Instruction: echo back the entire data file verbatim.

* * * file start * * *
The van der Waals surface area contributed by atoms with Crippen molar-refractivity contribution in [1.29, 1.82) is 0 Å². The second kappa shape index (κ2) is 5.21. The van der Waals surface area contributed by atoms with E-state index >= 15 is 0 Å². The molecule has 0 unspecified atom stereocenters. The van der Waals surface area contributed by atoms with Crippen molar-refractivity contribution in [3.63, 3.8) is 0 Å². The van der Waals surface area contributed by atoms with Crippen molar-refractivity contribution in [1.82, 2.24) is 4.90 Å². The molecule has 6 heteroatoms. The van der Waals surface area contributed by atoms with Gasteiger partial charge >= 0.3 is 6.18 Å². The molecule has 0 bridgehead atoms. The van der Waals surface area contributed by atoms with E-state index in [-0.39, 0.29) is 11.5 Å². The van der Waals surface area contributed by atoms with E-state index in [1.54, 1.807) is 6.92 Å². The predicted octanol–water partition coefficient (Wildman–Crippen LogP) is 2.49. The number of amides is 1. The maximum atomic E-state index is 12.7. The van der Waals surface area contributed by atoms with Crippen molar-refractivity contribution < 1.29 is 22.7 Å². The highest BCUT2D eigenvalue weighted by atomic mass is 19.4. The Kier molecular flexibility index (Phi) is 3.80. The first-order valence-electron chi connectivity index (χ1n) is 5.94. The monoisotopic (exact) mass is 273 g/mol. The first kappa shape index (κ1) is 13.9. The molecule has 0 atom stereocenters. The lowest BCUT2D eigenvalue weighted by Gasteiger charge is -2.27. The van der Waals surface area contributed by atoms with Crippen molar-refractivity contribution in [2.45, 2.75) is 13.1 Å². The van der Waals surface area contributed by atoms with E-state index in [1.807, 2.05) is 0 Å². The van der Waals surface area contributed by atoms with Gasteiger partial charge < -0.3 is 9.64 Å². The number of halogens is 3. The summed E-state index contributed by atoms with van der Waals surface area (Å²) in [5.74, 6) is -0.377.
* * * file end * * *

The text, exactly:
The van der Waals surface area contributed by atoms with Crippen molar-refractivity contribution in [1.29, 1.82) is 0 Å². The second kappa shape index (κ2) is 5.21. The van der Waals surface area contributed by atoms with E-state index >= 15 is 0 Å². The molecule has 0 unspecified atom stereocenters. The van der Waals surface area contributed by atoms with Crippen molar-refractivity contribution in [3.63, 3.8) is 0 Å². The van der Waals surface area contributed by atoms with Crippen molar-refractivity contribution in [1.82, 2.24) is 4.90 Å². The molecule has 6 heteroatoms. The van der Waals surface area contributed by atoms with Gasteiger partial charge >= 0.3 is 6.18 Å². The molecule has 0 bridgehead atoms. The van der Waals surface area contributed by atoms with E-state index in [-0.39, 0.29) is 11.5 Å². The van der Waals surface area contributed by atoms with E-state index in [1.54, 1.807) is 6.92 Å². The predicted octanol–water partition coefficient (Wildman–Crippen LogP) is 2.49. The number of amides is 1. The maximum atomic E-state index is 12.7. The van der Waals surface area contributed by atoms with Crippen molar-refractivity contribution < 1.29 is 22.7 Å². The highest BCUT2D eigenvalue weighted by atomic mass is 19.4. The Kier molecular flexibility index (Phi) is 3.80. The first-order valence-electron chi connectivity index (χ1n) is 5.94. The monoisotopic (exact) mass is 273 g/mol. The first kappa shape index (κ1) is 13.9. The molecule has 0 atom stereocenters. The lowest BCUT2D eigenvalue weighted by Gasteiger charge is -2.27. The van der Waals surface area contributed by atoms with Crippen molar-refractivity contribution in [2.45, 2.75) is 13.1 Å². The van der Waals surface area contributed by atoms with E-state index in [1.807, 2.05) is 0 Å². The van der Waals surface area contributed by atoms with Gasteiger partial charge < -0.3 is 9.64 Å². The number of halogens is 3. The summed E-state index contributed by atoms with van der Waals surface area (Å²) in [5.74, 6) is -0.377.